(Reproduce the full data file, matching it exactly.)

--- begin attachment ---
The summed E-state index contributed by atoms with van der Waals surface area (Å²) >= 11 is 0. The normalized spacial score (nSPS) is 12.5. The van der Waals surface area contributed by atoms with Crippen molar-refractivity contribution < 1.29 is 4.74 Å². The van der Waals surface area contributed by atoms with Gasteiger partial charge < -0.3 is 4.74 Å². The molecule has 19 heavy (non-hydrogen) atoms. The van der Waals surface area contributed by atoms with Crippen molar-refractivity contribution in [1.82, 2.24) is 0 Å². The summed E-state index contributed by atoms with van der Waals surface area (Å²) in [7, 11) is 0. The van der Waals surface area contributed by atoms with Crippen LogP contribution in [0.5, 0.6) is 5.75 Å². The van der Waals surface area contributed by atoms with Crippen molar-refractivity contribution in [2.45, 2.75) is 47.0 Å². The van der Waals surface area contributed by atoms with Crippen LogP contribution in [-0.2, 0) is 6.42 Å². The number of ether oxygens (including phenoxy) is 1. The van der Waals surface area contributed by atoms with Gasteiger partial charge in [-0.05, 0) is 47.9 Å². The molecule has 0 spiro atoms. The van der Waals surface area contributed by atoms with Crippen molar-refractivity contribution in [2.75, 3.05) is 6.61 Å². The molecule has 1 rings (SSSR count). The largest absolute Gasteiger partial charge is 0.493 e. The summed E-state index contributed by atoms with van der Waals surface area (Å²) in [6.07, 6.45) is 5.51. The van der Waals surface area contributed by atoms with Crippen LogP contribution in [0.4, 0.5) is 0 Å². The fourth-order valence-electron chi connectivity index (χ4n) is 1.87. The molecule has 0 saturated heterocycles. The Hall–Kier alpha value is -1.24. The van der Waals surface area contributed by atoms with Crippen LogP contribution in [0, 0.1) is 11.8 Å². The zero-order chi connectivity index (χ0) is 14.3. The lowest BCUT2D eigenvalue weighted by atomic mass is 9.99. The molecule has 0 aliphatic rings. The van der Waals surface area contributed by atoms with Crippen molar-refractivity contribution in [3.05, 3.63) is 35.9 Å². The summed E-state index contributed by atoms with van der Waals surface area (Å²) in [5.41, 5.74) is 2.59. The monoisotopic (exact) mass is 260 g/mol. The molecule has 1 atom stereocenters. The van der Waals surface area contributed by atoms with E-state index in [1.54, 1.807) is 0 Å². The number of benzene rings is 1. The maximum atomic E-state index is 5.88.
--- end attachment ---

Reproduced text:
The summed E-state index contributed by atoms with van der Waals surface area (Å²) >= 11 is 0. The normalized spacial score (nSPS) is 12.5. The van der Waals surface area contributed by atoms with Crippen molar-refractivity contribution < 1.29 is 4.74 Å². The van der Waals surface area contributed by atoms with Gasteiger partial charge < -0.3 is 4.74 Å². The molecule has 19 heavy (non-hydrogen) atoms. The van der Waals surface area contributed by atoms with Crippen molar-refractivity contribution in [1.82, 2.24) is 0 Å². The summed E-state index contributed by atoms with van der Waals surface area (Å²) in [7, 11) is 0. The van der Waals surface area contributed by atoms with Crippen LogP contribution in [0.5, 0.6) is 5.75 Å². The van der Waals surface area contributed by atoms with Crippen molar-refractivity contribution in [2.45, 2.75) is 47.0 Å². The van der Waals surface area contributed by atoms with Crippen LogP contribution in [-0.2, 0) is 6.42 Å². The number of ether oxygens (including phenoxy) is 1. The van der Waals surface area contributed by atoms with Gasteiger partial charge in [-0.05, 0) is 47.9 Å². The molecule has 0 spiro atoms. The van der Waals surface area contributed by atoms with Crippen molar-refractivity contribution in [2.75, 3.05) is 6.61 Å². The molecule has 1 rings (SSSR count). The largest absolute Gasteiger partial charge is 0.493 e. The summed E-state index contributed by atoms with van der Waals surface area (Å²) in [6.07, 6.45) is 5.51. The van der Waals surface area contributed by atoms with Crippen LogP contribution in [0.4, 0.5) is 0 Å². The fourth-order valence-electron chi connectivity index (χ4n) is 1.87. The molecule has 0 saturated heterocycles. The Hall–Kier alpha value is -1.24. The van der Waals surface area contributed by atoms with Crippen LogP contribution in [0, 0.1) is 11.8 Å². The zero-order chi connectivity index (χ0) is 14.3. The lowest BCUT2D eigenvalue weighted by atomic mass is 9.99. The molecule has 0 aliphatic rings. The van der Waals surface area contributed by atoms with Crippen molar-refractivity contribution in [3.05, 3.63) is 35.9 Å². The summed E-state index contributed by atoms with van der Waals surface area (Å²) in [5.41, 5.74) is 2.59. The monoisotopic (exact) mass is 260 g/mol. The molecule has 1 atom stereocenters. The van der Waals surface area contributed by atoms with E-state index in [1.54, 1.807) is 0 Å². The number of benzene rings is 1. The maximum atomic E-state index is 5.88.